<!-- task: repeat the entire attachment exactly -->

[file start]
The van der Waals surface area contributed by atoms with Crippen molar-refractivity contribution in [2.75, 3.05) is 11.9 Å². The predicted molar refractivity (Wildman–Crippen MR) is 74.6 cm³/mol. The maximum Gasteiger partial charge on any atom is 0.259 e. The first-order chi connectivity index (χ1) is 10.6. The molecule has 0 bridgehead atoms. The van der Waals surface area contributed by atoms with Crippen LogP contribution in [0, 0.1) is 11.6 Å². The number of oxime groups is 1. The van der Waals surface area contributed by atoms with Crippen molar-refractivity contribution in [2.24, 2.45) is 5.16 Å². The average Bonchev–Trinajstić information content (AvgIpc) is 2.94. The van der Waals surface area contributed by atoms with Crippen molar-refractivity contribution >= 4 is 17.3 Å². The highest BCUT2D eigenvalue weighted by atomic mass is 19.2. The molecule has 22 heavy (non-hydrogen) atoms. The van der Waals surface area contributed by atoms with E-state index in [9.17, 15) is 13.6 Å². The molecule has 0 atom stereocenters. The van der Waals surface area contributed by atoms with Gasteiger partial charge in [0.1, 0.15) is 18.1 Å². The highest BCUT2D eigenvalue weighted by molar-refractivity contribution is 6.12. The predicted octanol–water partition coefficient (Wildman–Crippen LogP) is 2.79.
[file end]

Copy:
The van der Waals surface area contributed by atoms with Crippen molar-refractivity contribution in [2.75, 3.05) is 11.9 Å². The predicted molar refractivity (Wildman–Crippen MR) is 74.6 cm³/mol. The maximum Gasteiger partial charge on any atom is 0.259 e. The first-order chi connectivity index (χ1) is 10.6. The molecule has 0 bridgehead atoms. The van der Waals surface area contributed by atoms with Crippen LogP contribution in [0, 0.1) is 11.6 Å². The number of oxime groups is 1. The van der Waals surface area contributed by atoms with Crippen molar-refractivity contribution in [2.24, 2.45) is 5.16 Å². The average Bonchev–Trinajstić information content (AvgIpc) is 2.94. The van der Waals surface area contributed by atoms with Crippen molar-refractivity contribution >= 4 is 17.3 Å². The highest BCUT2D eigenvalue weighted by atomic mass is 19.2. The molecule has 22 heavy (non-hydrogen) atoms. The van der Waals surface area contributed by atoms with E-state index in [9.17, 15) is 13.6 Å². The molecule has 0 atom stereocenters. The van der Waals surface area contributed by atoms with Gasteiger partial charge in [0.1, 0.15) is 18.1 Å². The highest BCUT2D eigenvalue weighted by molar-refractivity contribution is 6.12. The predicted octanol–water partition coefficient (Wildman–Crippen LogP) is 2.79.